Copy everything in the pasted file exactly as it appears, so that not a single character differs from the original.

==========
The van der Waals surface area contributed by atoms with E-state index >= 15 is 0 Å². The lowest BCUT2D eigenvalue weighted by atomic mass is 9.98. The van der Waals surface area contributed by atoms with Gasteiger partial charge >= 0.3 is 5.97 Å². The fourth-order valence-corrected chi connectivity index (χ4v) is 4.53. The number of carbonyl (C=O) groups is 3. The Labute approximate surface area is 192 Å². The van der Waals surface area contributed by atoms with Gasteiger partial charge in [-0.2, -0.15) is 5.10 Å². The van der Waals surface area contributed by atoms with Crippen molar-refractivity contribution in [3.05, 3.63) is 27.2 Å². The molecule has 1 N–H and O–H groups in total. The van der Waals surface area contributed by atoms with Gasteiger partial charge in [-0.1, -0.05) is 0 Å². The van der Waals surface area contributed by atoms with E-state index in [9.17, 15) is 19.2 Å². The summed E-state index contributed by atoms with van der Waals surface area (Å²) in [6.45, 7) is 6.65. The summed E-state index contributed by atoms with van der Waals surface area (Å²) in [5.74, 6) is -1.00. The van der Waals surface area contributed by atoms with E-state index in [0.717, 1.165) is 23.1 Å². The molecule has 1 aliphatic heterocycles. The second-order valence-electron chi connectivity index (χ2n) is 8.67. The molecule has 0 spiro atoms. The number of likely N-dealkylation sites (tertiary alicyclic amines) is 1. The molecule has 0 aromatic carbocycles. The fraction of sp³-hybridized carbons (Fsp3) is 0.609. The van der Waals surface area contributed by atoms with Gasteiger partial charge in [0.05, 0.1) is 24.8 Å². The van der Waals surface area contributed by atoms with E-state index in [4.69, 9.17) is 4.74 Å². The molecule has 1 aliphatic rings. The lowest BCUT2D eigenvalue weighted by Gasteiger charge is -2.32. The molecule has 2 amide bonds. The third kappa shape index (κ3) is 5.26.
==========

The van der Waals surface area contributed by atoms with E-state index >= 15 is 0 Å². The lowest BCUT2D eigenvalue weighted by atomic mass is 9.98. The van der Waals surface area contributed by atoms with Gasteiger partial charge >= 0.3 is 5.97 Å². The fourth-order valence-corrected chi connectivity index (χ4v) is 4.53. The number of carbonyl (C=O) groups is 3. The Labute approximate surface area is 192 Å². The van der Waals surface area contributed by atoms with Gasteiger partial charge in [-0.2, -0.15) is 5.10 Å². The van der Waals surface area contributed by atoms with Crippen molar-refractivity contribution in [3.05, 3.63) is 27.2 Å². The molecule has 1 N–H and O–H groups in total. The van der Waals surface area contributed by atoms with Gasteiger partial charge in [-0.1, -0.05) is 0 Å². The van der Waals surface area contributed by atoms with E-state index in [9.17, 15) is 19.2 Å². The summed E-state index contributed by atoms with van der Waals surface area (Å²) in [6.45, 7) is 6.65. The summed E-state index contributed by atoms with van der Waals surface area (Å²) in [5.74, 6) is -1.00. The van der Waals surface area contributed by atoms with E-state index in [0.717, 1.165) is 23.1 Å². The molecule has 1 aliphatic heterocycles. The second-order valence-electron chi connectivity index (χ2n) is 8.67. The molecule has 0 spiro atoms. The number of likely N-dealkylation sites (tertiary alicyclic amines) is 1. The molecule has 0 aromatic carbocycles. The fraction of sp³-hybridized carbons (Fsp3) is 0.609. The van der Waals surface area contributed by atoms with Gasteiger partial charge in [0.05, 0.1) is 24.8 Å². The van der Waals surface area contributed by atoms with E-state index in [4.69, 9.17) is 4.74 Å². The molecule has 1 aliphatic rings. The lowest BCUT2D eigenvalue weighted by Gasteiger charge is -2.32. The molecule has 2 amide bonds. The third kappa shape index (κ3) is 5.26.